There are several pros of using Amplitude for your A/B testing needs. These include:

  • Easy setup – If you’re already an existing user of Amplitude, setting up A/B tests is quick, and you won’t need to invest a significant amount of effort into it.
  • Real-time tracking – Once you start your A/B test, Amplitude will start reporting the related metrics in real time. It can help you make the right set of data-driven decisions without waiting for the test to end.
  • Runs across platforms – You’re not restricted to a handful of platforms when you choose Amplitude. Whether it’s web or mobile apps, you can easily run A/B tests on a whole lot of platforms.

Cons of Amplitude A/B testing

While Amplitude does offer a bunch of useful features in A/B testing, there are certain areas where it lags.

  • Coding knowledge – To make the most out of A/B testing on Amplitude, you must have technical skills. This makes it a significant barrier to usage.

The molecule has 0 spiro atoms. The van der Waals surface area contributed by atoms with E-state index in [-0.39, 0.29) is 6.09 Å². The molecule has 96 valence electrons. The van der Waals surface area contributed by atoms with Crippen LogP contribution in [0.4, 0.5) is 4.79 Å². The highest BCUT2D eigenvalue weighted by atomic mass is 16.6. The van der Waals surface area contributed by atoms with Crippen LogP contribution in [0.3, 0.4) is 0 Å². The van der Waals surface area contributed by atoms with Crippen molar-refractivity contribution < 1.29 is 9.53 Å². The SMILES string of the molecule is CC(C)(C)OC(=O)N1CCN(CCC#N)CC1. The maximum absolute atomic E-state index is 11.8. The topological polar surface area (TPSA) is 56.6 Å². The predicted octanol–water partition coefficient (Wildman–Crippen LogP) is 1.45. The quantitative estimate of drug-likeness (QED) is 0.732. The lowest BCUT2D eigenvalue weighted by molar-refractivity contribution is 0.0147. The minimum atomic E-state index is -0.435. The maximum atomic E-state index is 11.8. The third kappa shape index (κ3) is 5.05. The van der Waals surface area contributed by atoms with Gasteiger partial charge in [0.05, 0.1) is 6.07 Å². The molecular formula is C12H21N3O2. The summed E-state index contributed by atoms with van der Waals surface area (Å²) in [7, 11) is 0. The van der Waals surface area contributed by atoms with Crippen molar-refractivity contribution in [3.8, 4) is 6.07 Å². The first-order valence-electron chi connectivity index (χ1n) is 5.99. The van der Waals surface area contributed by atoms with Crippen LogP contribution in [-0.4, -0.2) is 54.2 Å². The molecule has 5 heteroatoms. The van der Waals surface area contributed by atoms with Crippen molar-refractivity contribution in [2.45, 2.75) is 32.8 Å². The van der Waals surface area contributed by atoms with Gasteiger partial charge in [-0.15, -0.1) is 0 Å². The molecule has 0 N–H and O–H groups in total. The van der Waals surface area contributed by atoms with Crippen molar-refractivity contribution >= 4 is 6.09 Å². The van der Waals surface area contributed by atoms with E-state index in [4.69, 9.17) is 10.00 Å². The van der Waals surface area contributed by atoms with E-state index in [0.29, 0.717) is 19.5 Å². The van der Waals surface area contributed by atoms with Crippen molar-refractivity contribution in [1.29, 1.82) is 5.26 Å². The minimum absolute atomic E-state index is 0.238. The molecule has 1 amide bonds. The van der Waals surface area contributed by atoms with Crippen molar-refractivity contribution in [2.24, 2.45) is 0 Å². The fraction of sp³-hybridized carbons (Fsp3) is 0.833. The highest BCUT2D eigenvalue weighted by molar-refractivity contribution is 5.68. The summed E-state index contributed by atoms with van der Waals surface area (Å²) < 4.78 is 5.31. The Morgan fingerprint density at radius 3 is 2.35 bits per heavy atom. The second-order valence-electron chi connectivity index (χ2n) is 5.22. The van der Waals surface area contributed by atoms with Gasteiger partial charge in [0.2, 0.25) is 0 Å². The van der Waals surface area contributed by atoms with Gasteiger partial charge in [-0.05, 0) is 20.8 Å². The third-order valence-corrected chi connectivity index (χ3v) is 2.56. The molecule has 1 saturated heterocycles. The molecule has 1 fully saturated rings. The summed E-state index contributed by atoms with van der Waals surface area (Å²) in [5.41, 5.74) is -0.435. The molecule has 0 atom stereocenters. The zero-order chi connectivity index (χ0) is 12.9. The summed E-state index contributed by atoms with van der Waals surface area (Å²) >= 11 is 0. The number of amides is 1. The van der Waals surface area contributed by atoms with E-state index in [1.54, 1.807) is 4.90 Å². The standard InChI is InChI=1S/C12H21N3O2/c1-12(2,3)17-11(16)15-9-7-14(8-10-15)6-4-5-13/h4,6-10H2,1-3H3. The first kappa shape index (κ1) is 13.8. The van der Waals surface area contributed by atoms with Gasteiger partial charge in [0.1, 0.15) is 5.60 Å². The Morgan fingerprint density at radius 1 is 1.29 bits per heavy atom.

• Amplitude ecosystem – If you aren’t already using the Amplitude ecosystem for analytics and other purposes, you won’t benefit from choosing it for A/B testing as your data will be divided across platforms.
  • Not a standalone tool – Amplitude Experiment comes as a part of the full suite of Amplitude products. You can’t use it as a standalone tool. This can make it challenging for small businesses to adopt it as you need a larger budget to purchase the entire suite.

Pricing of Amplitude A/B testing

Amplitude offers three pricing plans, including a free one. While the Free plan is free forever, the other paid plan is the Plus plan, that starts at $49/month, billed annually. However, the A/B testing features aren’t available in these plans.

For Amplitude Experiment, you have to opt for the Growth plan that has custom pricing. You’d have to contact their sales team for a quote based on your needs.